Sydney cancer researchers receive NSW Premier’s awards and $1.25 million funding

Sydney cancer researchers have received two prestigious Premier’s awards and $1.25 million in funding from the Cancer Institute NSW earlier this month. The annual awards honour the achievements of the individuals and teams working to lessen the impact of cancer for the people of NSW.

Image: Professor Georgina Long accepting NSW Premier’s Award

Professor Richard Scolyer and Professor Georgina Long received the NSW Premier’s Award for Excellence in Translational Cancer Research. In collaboration with the Melanoma Institute of Australia (MIA), they are leaders in melanoma prevention, diagnosis and treatment, and they have made key discoveries and transformed care for people with melanoma.

“The depth and breadth of research undertaken at Melanoma Institute of Australia ensures that we are key players on the world stage of melanoma research", said Melanoma Institute Australia's Conjoint Medical Director Professor Richard Scolyer.

"The passionate people at MIA work tirelessly to consistently produce research that has a direct positive impact on the lives of patients and their families."

Fellow MIA Conjoint Medical Director Professor Georgina Long added, "It is an honour to lead this organisation and I am delighted that our people are being recognised for their tremendous efforts."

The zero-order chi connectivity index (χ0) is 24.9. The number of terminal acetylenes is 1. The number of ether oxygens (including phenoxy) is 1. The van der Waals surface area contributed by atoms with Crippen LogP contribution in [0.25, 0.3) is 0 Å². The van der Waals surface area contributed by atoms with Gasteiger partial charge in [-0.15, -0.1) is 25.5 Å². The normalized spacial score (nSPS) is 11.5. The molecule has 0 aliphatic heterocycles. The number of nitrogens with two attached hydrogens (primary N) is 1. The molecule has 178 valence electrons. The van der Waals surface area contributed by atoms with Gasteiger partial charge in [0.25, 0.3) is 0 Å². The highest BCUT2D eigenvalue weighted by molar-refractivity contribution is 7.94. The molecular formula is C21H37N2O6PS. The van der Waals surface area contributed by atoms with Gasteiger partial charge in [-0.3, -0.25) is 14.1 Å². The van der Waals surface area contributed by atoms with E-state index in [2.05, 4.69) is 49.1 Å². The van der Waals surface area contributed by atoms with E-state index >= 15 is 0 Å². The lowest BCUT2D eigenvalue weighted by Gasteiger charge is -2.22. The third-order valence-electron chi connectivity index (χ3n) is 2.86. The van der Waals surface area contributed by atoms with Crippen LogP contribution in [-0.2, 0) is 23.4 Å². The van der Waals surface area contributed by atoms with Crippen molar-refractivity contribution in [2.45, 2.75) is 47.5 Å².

“Our immediate focus is to at the very least make melanoma a chronic disease, with our ultimate goal being to find a cure and end melanoma for future generations."

The Outstanding Cancer Researcher of the Year award was given to Honorary Professor Richard Kefford AM, a world-leading researcher and clinician in the causes and treatment of melanoma. Highlights of his achievements include significant improvement in therapies for people living with melanomas and exploring new immunotherapies to treat melanoma.

Sydney Medical School’s researchers were recently awarded Cancer Institute NSW equipment grants.

  • Professor Graham Mann received $770,000 for a flow cytometry system that can make rapid and simultaneous measurements of live cells, a powerful technology in cancer research and diagnostics.

  • Professor Des Richardson received $322,000 for a new system that characterises the stability of biological anti-cancer therapies.

  • Associate Professor Roderick Clifton-Bligh received $161,000 for a new piece of equipment called IncuCyte ZOOMs which captures images of live cells in real-time, enabling faster clinical implementation of new therapies to treat cancer.

Learn more about NSW Premier’s Awards for Outstanding Cancer Research